She heard Lin’s footsteps behind her, crunching in the scattered stones that bordered the front stair. Dayva didn’t turn to face her until the last moment. The fire beat into her shoulder and her cheeks burned in the cool air.

Flash Fiction: Fluff-Butt (375 words)

At midnight, Elida gave up pretending she was moments away from sleep. She gave up pretending she wasn’t cold, grabbed the blanket in both fists and yanked it tight around her shoulders. Pulling her knees to her chest, she kicked the end of the blanket back over her feet, and tucked her head as deep into the pillow as it would go. Then she took two, long breaths, willing her blood to remember its job.

Her skin still felt as if it were trying to sneak itself into numbness before she could catch it.

Groaning, Elida shut her eyes, slowly talking herself into getting up. There was an extra blanket on the other side of the room. Her coat was hanging uselessly off the back of her chair. There were clean knit socks somewhere.

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Legal Theft Flash Fiction: Invention (748 words)

Oranges meant vitamin C, and vitamin C meant a swifter recovery.

Dana looked at the heavy bags of fruit on the store shelf, and sighed to herself. She could hear her mother repeating the statement perfectly, though she hadn’t heard anything else perfectly in three days thanks to the marshmallow-stuffed feeling her head cold was giving her. It was not poor advice, so Dana picked up a bag of oranges and cradled it against her chest, but she took a few steps and wished that she hadn’t. She didn’t like oranges.

She didn’t put them back. Grabbing a big box of tissues, a jar of juice, and a bottle of decongestants, she checked out as quickly as she could and escaped back to her car. There, she sat still and blew her nose three times. It didn’t make her feel much better, but she could breathe properly for about half a minute. When she remembered how much more comfortable the couch at home was, she put the car in drive and forced herself to hit the road.

The stairs up to her apartment were too tall, but she had walked up and down them so many times, she reached the top step on autopilot before she remembered to mentally complain. She fumbled with her keys around her bag of groceries, but made it inside. She kicked off her shoes, stumbled away from the front door, and sat down heavily on the couch. She didn’t bother to take off her coat, and dropped her bag right at her feet.

Then Dana sat there, happy not to move.

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Flash Fiction: In For the Night (178 words)

It was cold outside. Cold enough to chill Deira’s toes through the leather of her boots. She had her coat buttoned tight to her chin, but her cheeks were still numb, and her hair couldn’t keep the chill off her ears. Hands as deep as they could go in her pockets, she walked in short steps, because the ice was slick, and she didn’t want to drag that much air into her lungs. She had her chin tucked into a knit scarf, and her breath held gray in the air.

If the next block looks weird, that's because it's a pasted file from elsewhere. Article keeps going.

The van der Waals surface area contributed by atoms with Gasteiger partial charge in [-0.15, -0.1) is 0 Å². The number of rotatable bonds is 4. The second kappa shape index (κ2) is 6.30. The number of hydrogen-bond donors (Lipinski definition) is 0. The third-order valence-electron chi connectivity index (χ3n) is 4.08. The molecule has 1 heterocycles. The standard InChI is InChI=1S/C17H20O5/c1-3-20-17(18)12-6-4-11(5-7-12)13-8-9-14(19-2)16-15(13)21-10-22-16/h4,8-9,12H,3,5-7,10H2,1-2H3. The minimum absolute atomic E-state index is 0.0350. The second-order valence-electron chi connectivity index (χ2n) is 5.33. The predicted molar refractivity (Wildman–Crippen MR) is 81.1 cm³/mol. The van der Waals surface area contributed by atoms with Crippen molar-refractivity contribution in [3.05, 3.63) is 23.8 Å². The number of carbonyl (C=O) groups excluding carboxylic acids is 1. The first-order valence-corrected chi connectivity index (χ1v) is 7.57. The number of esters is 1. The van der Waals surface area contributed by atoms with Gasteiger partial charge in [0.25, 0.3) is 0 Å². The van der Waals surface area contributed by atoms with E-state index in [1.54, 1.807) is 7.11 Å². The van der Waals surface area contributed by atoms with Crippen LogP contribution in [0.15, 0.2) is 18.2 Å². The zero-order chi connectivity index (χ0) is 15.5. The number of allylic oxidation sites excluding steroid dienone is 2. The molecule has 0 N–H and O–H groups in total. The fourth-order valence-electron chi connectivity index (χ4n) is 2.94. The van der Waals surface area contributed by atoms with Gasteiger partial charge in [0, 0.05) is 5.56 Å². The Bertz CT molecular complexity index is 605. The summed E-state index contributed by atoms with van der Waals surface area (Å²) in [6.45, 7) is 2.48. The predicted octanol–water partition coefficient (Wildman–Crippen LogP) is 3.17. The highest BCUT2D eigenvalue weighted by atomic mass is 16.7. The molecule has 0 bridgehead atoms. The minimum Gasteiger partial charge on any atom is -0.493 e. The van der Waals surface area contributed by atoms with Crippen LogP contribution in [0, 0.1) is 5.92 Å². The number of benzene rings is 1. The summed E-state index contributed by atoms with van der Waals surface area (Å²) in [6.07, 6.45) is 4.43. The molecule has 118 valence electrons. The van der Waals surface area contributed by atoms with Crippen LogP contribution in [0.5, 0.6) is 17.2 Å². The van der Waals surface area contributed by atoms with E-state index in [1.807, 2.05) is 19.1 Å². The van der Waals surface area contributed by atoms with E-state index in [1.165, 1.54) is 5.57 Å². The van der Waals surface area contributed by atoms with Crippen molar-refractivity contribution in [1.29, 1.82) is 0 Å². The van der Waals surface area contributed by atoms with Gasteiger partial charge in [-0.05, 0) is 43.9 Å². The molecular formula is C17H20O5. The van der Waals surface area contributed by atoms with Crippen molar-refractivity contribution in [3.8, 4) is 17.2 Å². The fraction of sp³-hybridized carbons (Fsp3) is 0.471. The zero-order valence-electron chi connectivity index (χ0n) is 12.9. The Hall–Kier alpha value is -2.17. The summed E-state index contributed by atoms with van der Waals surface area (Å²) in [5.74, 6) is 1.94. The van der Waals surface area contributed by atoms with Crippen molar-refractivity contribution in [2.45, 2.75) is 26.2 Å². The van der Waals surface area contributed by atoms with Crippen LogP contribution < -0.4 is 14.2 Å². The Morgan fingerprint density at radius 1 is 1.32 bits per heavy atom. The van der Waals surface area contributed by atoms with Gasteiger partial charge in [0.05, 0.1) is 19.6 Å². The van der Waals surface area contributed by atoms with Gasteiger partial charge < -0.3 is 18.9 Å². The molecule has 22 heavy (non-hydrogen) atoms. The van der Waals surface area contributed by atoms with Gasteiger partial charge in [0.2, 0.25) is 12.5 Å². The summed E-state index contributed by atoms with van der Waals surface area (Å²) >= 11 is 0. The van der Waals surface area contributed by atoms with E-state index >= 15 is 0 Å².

It was miserable. Like turning to metal in the winter air, picking up the cold, hardening, stiffening, as if she had forgotten she had blood to keep her warm.

But when she got to her door, kicked her boots on the stoop and knocked the wet off herself as best she could, when she opened the door and stepped inside to meet the steady coals in the fireplace, warmth had never been as dear, nor the dark outside seemed so calm.

Flash Fiction: Diagnosis (672 words)

It had been light when Jennika fell asleep, and it was dark when she woke up. It didn’t seem like enough time had passed, but her mouth was sticky from deep sleep, and her chest and arms were over-warm, like she’d been knocked out of it before her body was ready to come back up for consciousness. She blinked, and swallowed, and took a deep breath. Then she pulled herself up straight.

“Whoa,” Kynbessne said, sitting beside her in the cart bed. She put her hand on Jennika’s shoulder and the cart lurched at just the right moment to turn the gentle nudge to an insistent push back down to the blankets.

Jennika fell back on one elbow, but took another quick breath, trying to wake up. It hurt. Her throat was rough, and her head felt thick.

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Flash Fiction: Heavy Winter Sky (99 words)

“You’re still here,” Jekiah said.

Fingers bunched in her collar, Wynn pulled her coat tight without a mind for the insignias, or the soldier’s stitches in the shoulders. It was just thick wool, bold-faced to the cold wind that tried to cut through her. “I’m still here,” she repeated.

And there was something about the ice bite on the backs of her hands that reminded her what warmth was in her blood. There was something in the black winter sky that carried such undeniable weight, that to stand straight underneath it was proof and testament and promise of what sort of iron she was built from.